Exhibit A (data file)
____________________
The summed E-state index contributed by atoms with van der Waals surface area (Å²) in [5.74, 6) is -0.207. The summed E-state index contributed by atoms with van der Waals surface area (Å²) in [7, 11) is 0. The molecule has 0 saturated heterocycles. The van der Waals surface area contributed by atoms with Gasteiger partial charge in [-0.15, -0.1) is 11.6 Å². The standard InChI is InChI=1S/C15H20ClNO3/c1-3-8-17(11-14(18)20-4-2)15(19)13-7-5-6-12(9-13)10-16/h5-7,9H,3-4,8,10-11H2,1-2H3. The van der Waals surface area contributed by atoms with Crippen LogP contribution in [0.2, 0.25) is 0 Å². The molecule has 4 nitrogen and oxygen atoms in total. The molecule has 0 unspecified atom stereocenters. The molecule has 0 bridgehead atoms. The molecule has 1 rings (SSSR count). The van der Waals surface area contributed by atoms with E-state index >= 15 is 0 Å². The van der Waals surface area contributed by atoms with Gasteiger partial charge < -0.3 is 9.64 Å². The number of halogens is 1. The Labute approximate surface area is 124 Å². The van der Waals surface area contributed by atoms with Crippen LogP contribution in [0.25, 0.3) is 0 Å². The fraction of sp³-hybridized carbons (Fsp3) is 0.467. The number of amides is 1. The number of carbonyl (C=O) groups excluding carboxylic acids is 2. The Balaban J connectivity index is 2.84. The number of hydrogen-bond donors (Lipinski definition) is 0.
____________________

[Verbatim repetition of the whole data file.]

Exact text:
The summed E-state index contributed by atoms with van der Waals surface area (Å²) in [5.74, 6) is -0.207. The summed E-state index contributed by atoms with van der Waals surface area (Å²) in [7, 11) is 0. The molecule has 0 saturated heterocycles. The van der Waals surface area contributed by atoms with Gasteiger partial charge in [-0.15, -0.1) is 11.6 Å². The standard InChI is InChI=1S/C15H20ClNO3/c1-3-8-17(11-14(18)20-4-2)15(19)13-7-5-6-12(9-13)10-16/h5-7,9H,3-4,8,10-11H2,1-2H3. The van der Waals surface area contributed by atoms with Crippen LogP contribution in [0.2, 0.25) is 0 Å². The molecule has 4 nitrogen and oxygen atoms in total. The molecule has 0 unspecified atom stereocenters. The molecule has 0 bridgehead atoms. The molecule has 1 rings (SSSR count). The van der Waals surface area contributed by atoms with E-state index >= 15 is 0 Å². The van der Waals surface area contributed by atoms with Gasteiger partial charge < -0.3 is 9.64 Å². The number of halogens is 1. The Labute approximate surface area is 124 Å². The van der Waals surface area contributed by atoms with Crippen LogP contribution in [0.25, 0.3) is 0 Å². The fraction of sp³-hybridized carbons (Fsp3) is 0.467. The number of amides is 1. The number of carbonyl (C=O) groups excluding carboxylic acids is 2. The Balaban J connectivity index is 2.84. The number of hydrogen-bond donors (Lipinski definition) is 0.